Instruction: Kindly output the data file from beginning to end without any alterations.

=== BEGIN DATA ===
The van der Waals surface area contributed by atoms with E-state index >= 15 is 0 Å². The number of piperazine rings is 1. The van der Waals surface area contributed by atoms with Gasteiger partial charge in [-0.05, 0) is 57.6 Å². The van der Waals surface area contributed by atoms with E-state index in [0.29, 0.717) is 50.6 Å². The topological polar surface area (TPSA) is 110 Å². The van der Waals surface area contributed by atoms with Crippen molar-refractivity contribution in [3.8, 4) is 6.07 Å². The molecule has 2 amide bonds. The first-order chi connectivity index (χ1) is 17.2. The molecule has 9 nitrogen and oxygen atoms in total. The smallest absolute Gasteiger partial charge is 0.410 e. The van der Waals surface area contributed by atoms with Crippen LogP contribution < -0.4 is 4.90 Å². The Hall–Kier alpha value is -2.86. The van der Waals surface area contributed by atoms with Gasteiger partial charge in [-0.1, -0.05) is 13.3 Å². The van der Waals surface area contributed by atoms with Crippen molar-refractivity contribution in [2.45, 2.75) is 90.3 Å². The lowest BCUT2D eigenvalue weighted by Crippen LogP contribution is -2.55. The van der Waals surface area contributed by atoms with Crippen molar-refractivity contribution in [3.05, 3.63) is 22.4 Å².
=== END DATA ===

The van der Waals surface area contributed by atoms with E-state index >= 15 is 0 Å². The number of piperazine rings is 1. The van der Waals surface area contributed by atoms with Gasteiger partial charge in [-0.05, 0) is 57.6 Å². The van der Waals surface area contributed by atoms with E-state index in [0.29, 0.717) is 50.6 Å². The topological polar surface area (TPSA) is 110 Å². The van der Waals surface area contributed by atoms with Crippen molar-refractivity contribution in [3.8, 4) is 6.07 Å². The molecule has 2 amide bonds. The first-order chi connectivity index (χ1) is 17.2. The molecule has 9 nitrogen and oxygen atoms in total. The smallest absolute Gasteiger partial charge is 0.410 e. The van der Waals surface area contributed by atoms with Crippen LogP contribution < -0.4 is 4.90 Å². The Hall–Kier alpha value is -2.86. The van der Waals surface area contributed by atoms with Gasteiger partial charge in [-0.1, -0.05) is 13.3 Å². The van der Waals surface area contributed by atoms with Crippen molar-refractivity contribution in [2.45, 2.75) is 90.3 Å². The lowest BCUT2D eigenvalue weighted by Crippen LogP contribution is -2.55. The van der Waals surface area contributed by atoms with Crippen molar-refractivity contribution in [3.05, 3.63) is 22.4 Å².